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Weekender: Mellowing out in Kauai
Jenna Scatena | Photo: Courtesy St. Regis Princeville Resort and Jenna Scatena | February 21, 2014
This winter, chill out on the garden island’s shores.
Kauai is arguably the most relaxed of the main Hawaiian islands. Whereas Oahu is lined with towering resorts and condos, Kauai’s buildings max out at 55 feet. And in lieu of thriving nightlife like Maui, the most action you’ll find here after sunset is at Hanapepe’s open art galleries night. The food is fresh, local, and abundant, the beaches, open swaths of white sand and shimmering waters, inland is rocky and verdant, and shoes are not required. Here’s how to maximize your chill time on the garden island.
It’s not a proper trip to Kauai without shave ice. The Wishing Well Shave Ice truck in Hanalei has seemingly been around forever (in reality, since 1983). And it’s quite a sight: It’s old-school meets unintentionally kitschy meets the shave ice version of the Soup Nazi, and wild roosters peck the ground around the dusty truck. The owners are very testy (take too long to order or ask the wrong question and they’ll close the window for the day), on hot days they run out of ice before 3 p.m., and they tend to be closed more often than not. But if you can catch them at the right time (noon to 2 p.m. is your best bet), it’s all worth it. Most locals will vouch that has the softest ice on the island, and the syrup is thicker and richer than what topped your watery snow cone as a kid. Try the lychee or li hing mui (salted dried plum) with macadamia nut ice cream buried below the ice.
Duane’s Ono-Char Burger is a no-frills roadside stop on the mellow east shore, with an island-casual setting: order at the window of the bright red hut enshrouded in palm trees, then take a seat at a picnic table next to some regulars (shoes are notably optional). It’s the perfect fix after a long day in the water, serving up over two-dozen varieties of burgers and sandwiches. Try the “local boy:” a meaty charbroiled burger topped with pineapple and cheddar cheese, then slathered in teriyaki sauce (trust us).
Former notable San Francisco chef Jim Moffat (of 1990s 42 Degrees fame) now offers some of the best upscale dining on the island at his restaurant, Bar Acuda. He went on a surf trip to Kauai in 2003—then decided to never leave. Now he taps local farmers and fisherman for nearly all of his ingredients, compiling a menu that’s become a local favorite: think North Shore honeycomb with local goat cheese, and greens and slow-braised short ribs with date-and-almond salsa. Be sure to reserve a table in advance.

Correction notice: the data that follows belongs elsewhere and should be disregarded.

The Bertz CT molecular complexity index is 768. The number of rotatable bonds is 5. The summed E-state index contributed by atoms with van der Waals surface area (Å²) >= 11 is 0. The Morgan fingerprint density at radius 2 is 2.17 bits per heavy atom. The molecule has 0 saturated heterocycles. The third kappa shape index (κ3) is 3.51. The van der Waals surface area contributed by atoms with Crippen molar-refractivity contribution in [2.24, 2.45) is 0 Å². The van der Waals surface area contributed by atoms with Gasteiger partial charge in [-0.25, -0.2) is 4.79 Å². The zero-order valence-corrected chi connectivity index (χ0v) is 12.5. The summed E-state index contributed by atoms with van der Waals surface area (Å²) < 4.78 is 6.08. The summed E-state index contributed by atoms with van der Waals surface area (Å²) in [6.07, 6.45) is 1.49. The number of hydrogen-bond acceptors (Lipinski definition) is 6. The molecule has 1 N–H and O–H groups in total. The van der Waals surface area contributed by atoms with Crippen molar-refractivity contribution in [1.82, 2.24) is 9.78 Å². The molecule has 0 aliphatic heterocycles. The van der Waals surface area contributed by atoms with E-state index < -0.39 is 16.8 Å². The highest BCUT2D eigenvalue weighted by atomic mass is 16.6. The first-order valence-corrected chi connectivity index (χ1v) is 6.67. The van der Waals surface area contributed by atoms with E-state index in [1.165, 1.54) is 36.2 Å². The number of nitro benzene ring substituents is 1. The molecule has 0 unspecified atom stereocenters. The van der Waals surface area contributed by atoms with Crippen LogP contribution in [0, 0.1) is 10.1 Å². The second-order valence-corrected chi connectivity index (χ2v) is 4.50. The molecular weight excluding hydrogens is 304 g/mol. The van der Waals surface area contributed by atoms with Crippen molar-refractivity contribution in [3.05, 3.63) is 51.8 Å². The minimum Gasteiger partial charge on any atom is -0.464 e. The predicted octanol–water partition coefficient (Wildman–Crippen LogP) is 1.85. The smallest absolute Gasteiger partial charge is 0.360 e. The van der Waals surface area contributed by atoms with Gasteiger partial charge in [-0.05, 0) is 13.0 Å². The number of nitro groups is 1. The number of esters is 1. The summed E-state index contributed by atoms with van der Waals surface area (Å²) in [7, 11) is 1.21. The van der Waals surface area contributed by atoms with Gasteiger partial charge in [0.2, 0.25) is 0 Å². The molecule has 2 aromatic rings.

Carve out time for a pit stop in the town of Kalaheo for rum tasting at Koloa Rum Company, the only distillery on the island. And a notable one at that (it’s won a litany of international awards since opening in 2009). The rums are all high-quality single batch, using sugar grown in volcanic soil, and the tastings come with a very informative bartender who can tell you the story behind each variety. After, linger in the breeze on the picturesque porch overlooking a plantation.
About a dozen galleries line the main drag in Hanapepe, a micro-sized historic town on the south shore. From 6 to 9 p.m. on Fridays, Hanapepe’s Art Night is a good opportunity to meet local artists, gallerists, and musicians (and to snack on Hawaiian barbecue and tacos from truck vendors). Get to town early and explore the 19th century churches and architecture, which is surprisingly reminiscent of the old American West.
From Hawaiian Surfing Adventure’s outpost in Hanalei, you’re well-positioned for an array of water activity options. The launch point is on a lazy river, making it easy to take a kayak or stand up paddle board upstream through farms and mangroves, or left into Hanalei Bay. Surfers can rent boards here (and beginners can book lessons), or opt for a relaxing yet challenging yoga session.
If you’re near Hanalei, don’t miss the Saturday morning Farmer's Market from 9:30 a.m. to noon outside of the Hanalei Community Center. The market boasts mounds of local fruit and vegetables, fresh coconut drinks, juices, and crafts from local vendors. It gets packed, so arrive early.
The views from the St. Regis Princeville are unrivaled on the island (save for the views only accessed by trekking the Napali Coast). Still, don’t miss the epic postcard sunset on the sprawling veranda overlooking Hanalei Bay, as the sun patiently lowers behind the rugged Bali Hai formation. A lively Champagne sabering commences the evening. By day, access to the private beach is clutch: while the neighboring beaches are packed, here it’s mellow and has open access to a swath of reef that’s of the most colorful and sprawling on the entire island. Rent snorkel gear or a stand up paddle board right there, no lugging it across the sand required, and dive in. Then recoup at the pool and start all over again. Be sure to request an ocean view room; you won’t regret it.